Profile: Cici Cruz-Uribe
|Melissa Hatfield Riggs|
We generally have this crazy idea that graduating allows you to stop, take a breath, and wind down for a moment. In December, master’s student Alicia Cruz-Uribe (Cici) was winding up. She twinkles. “Next Friday I defend, the next Friday I graduate, and Sunday I leave to go to a conference! I get back on Christmas Day, and then on the 28th I go to Penn State. Oh–my–GOD….”
Pennsylvania State University recognized a gem in Cruz-Uribe. In November, the PSU geosciences department offered her their Bunton-Waller Graduate Fellowship supporting two semesters and two summers of doctoral study, a half-time research assistantship for fall 2009, and a teaching assistantship for spring 2010. The initial two-year package includes a full tuition waiver and living stipend and totals approximately $33,000 annually. With satisfactory progress, this support will continue throughout her doctoral program.
If you know her at all, you’re aware that Cruz-Uribe shines. As a person, she has an incandescent smile and effervescent personality. As a scientist, she holds a bachelor’s in earth science from Dartmouth, the newly achieved master’s in geology from NAU, and her thesis details impressive, groundbreaking research.
Cruz-Uribe was born in Rhode Island but raised here in Flagstaff. Both parents were longtime NAU faculty: her mother Kathryn is an archaeologist and former dean of the College of Social and Behavioral Sciences, and her dad Eugene is an Egyptologist formerly in the Department of History. Because both parents did summer research, Cruz-Uribe and her sister spent every summer with their grandmother in New Hampshire until their mid-teens.
“I grew up with the idea that I would go to an Ivy League school on the East Coast,” Cruz-Uribe says. “I considered Harvard and MIT, but I grew up here in the woods, and those schools didn’t fit my lifestyle. So my grandfather recommended that I go up and look at Dartmouth. In the admissions office I found fabulous yearbook photos of people rafting, hiking, and climbing, and I said, ‘Oh, these are all the things I like to do; I’m going to go here!’”
Interestingly enough, Cruz-Uribe began college as a major in art history with an emphasis in studio art and a minor in earth science. But rocks won out in the end. “I’ve been a rock climber for many, many years. I’ve always loved rocks; I grew up in Arizona, you know? I grew up hiking the canyon, absolutely loving the canyon.
Cruz-Uribe returned to Flagstaff for graduate study, she says, because NAU is a great place to study geology. “NAU’s master’s program in geology has a very good reputation and national recognition. People who come out of this program, if they are motivated and want to, can go wherever they want. I also wanted a program that was specifically a master’s program. A lot of people in geology are going directly from their undergrad to a Ph.D., but I felt that with an environmental earth science background I first needed to know more about rocks.”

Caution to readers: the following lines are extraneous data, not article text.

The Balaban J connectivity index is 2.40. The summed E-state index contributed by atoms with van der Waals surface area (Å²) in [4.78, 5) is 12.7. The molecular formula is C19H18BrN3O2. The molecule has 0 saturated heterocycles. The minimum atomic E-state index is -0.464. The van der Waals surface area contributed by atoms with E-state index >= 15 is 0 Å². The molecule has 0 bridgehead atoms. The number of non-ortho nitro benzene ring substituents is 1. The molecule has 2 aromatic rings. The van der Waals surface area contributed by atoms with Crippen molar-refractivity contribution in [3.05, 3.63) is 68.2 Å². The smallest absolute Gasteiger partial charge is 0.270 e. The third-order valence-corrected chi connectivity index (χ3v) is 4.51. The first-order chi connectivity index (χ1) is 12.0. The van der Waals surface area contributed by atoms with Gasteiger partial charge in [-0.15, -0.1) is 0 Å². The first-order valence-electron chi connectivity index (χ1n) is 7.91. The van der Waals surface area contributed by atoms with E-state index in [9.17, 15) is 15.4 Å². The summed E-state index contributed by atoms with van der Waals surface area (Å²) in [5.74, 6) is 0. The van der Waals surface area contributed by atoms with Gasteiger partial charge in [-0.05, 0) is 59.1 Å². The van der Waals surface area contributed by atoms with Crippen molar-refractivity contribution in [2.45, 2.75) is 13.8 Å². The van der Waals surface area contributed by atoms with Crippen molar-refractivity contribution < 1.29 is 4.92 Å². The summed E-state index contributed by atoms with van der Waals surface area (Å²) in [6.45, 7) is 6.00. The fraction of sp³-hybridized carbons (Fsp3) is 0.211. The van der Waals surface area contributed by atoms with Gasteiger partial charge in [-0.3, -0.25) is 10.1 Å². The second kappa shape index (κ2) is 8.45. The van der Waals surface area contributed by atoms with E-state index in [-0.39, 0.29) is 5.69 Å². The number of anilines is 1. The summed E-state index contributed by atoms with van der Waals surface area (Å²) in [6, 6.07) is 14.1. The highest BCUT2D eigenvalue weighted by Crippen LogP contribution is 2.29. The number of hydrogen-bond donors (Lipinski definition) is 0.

“In our introductory ‘how to be a grad student in geology’ course, all the professors come in and talk about what they do so that incoming grad students know what kind of research is going on in the department,” she explains. “Dr. Hoisch came in and gave a talk on his research and showed all these pretty pictures of garnets, and I said, ‘That’s what I want to do—they’re sparkly! That’s what I want.’”
The research Cruz-Uribe went on to do did indeed involve garnets and received a lot of attention in her conference presentations at the 2007 and 2008 American Geophysical Union fall meetings.
For the layman who doesn’t “speak geology,” Professor Tom Hoish, Cruz-Uribe’s advisor and thesis chair, describes her research as follows.
“Cici’s project is the first to use the new garnet dating method to establish the timing of burial events in an orogenic belt and among the first to successfully use trace elements to help interpret garnet growth reactions,” Hoisch says. “Both represent exciting and significant scientific advances.”
For her doctoral research, she will focus on trace elements analysis and the spatial scales of equilibria (how fast and far ions travel when rocks heat and metamorphose). She’ll also do experimental petrology, growing specific minerals in a tiny capsule to study their geochemistry at specific pressures and temperatures. In addition, she plans to further explore isotope geochemistry and dating, which are applicable to areas of geology beyond metamorphic geochemistry.
Cruz-Uribe’s long-term plans are to remain in academia. “I like to teach. At Yavapai Community College I had an amazing range of students: everyone from first-year college students to people in their fifties and sixties going back to school or taking a class for fun. I particularly like interacting with underrepresented or first-generation college students, being able to share my experiences with them and encourage them to continue in school. Access to education is the most important thing we can do for people; I believe that 90 percent of the socio-economic problems that we have in this country could be fixed by education. The more people know, the more informed the decisions they make for themselves.”
Gemstones plus light plus motion equal color, fire, and sparkle. It’s no wonder Cruz-Uribe loves sparkly things. All the things we associate with them—brilliance, intensity, sparkle, and shine—are true of Cruz-Uribe herself.
Melissa Hatfield Riggs, Graduate College